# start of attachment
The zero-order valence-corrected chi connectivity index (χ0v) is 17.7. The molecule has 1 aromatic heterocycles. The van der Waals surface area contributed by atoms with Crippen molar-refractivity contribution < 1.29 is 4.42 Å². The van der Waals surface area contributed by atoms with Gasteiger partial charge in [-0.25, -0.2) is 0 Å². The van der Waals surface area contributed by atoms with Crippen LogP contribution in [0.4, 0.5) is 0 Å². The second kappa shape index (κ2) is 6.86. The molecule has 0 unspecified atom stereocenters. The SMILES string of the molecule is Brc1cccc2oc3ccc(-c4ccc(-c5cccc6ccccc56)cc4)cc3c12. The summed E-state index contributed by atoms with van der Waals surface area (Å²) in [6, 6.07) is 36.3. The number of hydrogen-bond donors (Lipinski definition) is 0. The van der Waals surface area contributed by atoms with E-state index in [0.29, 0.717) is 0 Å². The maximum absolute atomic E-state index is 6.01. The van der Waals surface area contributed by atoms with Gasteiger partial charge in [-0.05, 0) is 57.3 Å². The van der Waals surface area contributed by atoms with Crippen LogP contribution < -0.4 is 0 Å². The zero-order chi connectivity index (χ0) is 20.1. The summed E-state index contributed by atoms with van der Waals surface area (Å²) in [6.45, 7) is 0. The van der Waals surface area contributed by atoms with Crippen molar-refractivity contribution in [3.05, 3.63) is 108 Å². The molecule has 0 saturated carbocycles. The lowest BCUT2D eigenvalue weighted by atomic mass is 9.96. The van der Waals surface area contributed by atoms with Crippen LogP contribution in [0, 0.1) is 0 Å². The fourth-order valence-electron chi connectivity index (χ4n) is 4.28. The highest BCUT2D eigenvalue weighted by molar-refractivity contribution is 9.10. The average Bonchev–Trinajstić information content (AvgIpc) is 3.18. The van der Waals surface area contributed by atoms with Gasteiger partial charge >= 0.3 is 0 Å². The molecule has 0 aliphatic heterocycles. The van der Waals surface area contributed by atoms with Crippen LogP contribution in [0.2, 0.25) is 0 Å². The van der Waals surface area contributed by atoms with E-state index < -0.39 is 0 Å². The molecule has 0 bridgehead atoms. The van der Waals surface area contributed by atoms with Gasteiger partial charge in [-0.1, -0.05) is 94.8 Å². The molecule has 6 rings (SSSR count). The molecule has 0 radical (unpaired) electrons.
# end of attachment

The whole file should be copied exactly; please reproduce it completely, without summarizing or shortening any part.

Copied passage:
The zero-order valence-corrected chi connectivity index (χ0v) is 17.7. The molecule has 1 aromatic heterocycles. The van der Waals surface area contributed by atoms with Crippen molar-refractivity contribution < 1.29 is 4.42 Å². The van der Waals surface area contributed by atoms with Gasteiger partial charge in [-0.25, -0.2) is 0 Å². The van der Waals surface area contributed by atoms with Crippen LogP contribution in [0.4, 0.5) is 0 Å². The second kappa shape index (κ2) is 6.86. The molecule has 0 unspecified atom stereocenters. The SMILES string of the molecule is Brc1cccc2oc3ccc(-c4ccc(-c5cccc6ccccc56)cc4)cc3c12. The summed E-state index contributed by atoms with van der Waals surface area (Å²) in [6, 6.07) is 36.3. The number of hydrogen-bond donors (Lipinski definition) is 0. The van der Waals surface area contributed by atoms with E-state index in [0.29, 0.717) is 0 Å². The maximum absolute atomic E-state index is 6.01. The van der Waals surface area contributed by atoms with Gasteiger partial charge in [-0.05, 0) is 57.3 Å². The van der Waals surface area contributed by atoms with Crippen LogP contribution < -0.4 is 0 Å². The zero-order chi connectivity index (χ0) is 20.1. The summed E-state index contributed by atoms with van der Waals surface area (Å²) in [6.45, 7) is 0. The van der Waals surface area contributed by atoms with Crippen molar-refractivity contribution in [3.05, 3.63) is 108 Å². The molecule has 0 saturated carbocycles. The lowest BCUT2D eigenvalue weighted by atomic mass is 9.96. The van der Waals surface area contributed by atoms with Crippen LogP contribution in [0, 0.1) is 0 Å². The fourth-order valence-electron chi connectivity index (χ4n) is 4.28. The highest BCUT2D eigenvalue weighted by molar-refractivity contribution is 9.10. The average Bonchev–Trinajstić information content (AvgIpc) is 3.18. The van der Waals surface area contributed by atoms with Gasteiger partial charge >= 0.3 is 0 Å². The molecule has 0 aliphatic heterocycles. The van der Waals surface area contributed by atoms with Crippen LogP contribution in [0.2, 0.25) is 0 Å². The van der Waals surface area contributed by atoms with E-state index < -0.39 is 0 Å². The molecule has 0 bridgehead atoms. The van der Waals surface area contributed by atoms with Gasteiger partial charge in [-0.1, -0.05) is 94.8 Å². The molecule has 6 rings (SSSR count). The molecule has 0 radical (unpaired) electrons.